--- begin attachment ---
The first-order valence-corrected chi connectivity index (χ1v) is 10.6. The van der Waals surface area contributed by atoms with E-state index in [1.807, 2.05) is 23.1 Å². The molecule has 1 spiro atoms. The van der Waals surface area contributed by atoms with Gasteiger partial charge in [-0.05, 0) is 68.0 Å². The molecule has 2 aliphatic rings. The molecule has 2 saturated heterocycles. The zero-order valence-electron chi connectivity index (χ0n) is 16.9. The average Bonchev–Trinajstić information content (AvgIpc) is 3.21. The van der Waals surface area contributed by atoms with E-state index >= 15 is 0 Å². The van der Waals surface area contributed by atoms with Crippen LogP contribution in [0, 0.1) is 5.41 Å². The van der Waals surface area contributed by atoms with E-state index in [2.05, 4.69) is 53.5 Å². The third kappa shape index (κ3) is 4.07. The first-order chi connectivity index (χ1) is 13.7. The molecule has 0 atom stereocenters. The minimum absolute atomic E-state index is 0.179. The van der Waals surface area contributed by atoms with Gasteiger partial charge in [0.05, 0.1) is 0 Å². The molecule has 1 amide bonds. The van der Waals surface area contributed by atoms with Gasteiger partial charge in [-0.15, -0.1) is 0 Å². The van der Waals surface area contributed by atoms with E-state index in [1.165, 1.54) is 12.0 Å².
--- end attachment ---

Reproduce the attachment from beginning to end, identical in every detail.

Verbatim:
The first-order valence-corrected chi connectivity index (χ1v) is 10.6. The van der Waals surface area contributed by atoms with E-state index in [1.807, 2.05) is 23.1 Å². The molecule has 1 spiro atoms. The van der Waals surface area contributed by atoms with Gasteiger partial charge in [-0.05, 0) is 68.0 Å². The molecule has 2 aliphatic rings. The molecule has 2 saturated heterocycles. The zero-order valence-electron chi connectivity index (χ0n) is 16.9. The average Bonchev–Trinajstić information content (AvgIpc) is 3.21. The van der Waals surface area contributed by atoms with E-state index >= 15 is 0 Å². The van der Waals surface area contributed by atoms with Crippen LogP contribution in [0, 0.1) is 5.41 Å². The van der Waals surface area contributed by atoms with E-state index in [2.05, 4.69) is 53.5 Å². The third kappa shape index (κ3) is 4.07. The first-order chi connectivity index (χ1) is 13.7. The molecule has 0 atom stereocenters. The minimum absolute atomic E-state index is 0.179. The van der Waals surface area contributed by atoms with Gasteiger partial charge in [0.05, 0.1) is 0 Å². The molecule has 1 amide bonds. The van der Waals surface area contributed by atoms with Gasteiger partial charge in [-0.15, -0.1) is 0 Å². The van der Waals surface area contributed by atoms with E-state index in [1.165, 1.54) is 12.0 Å².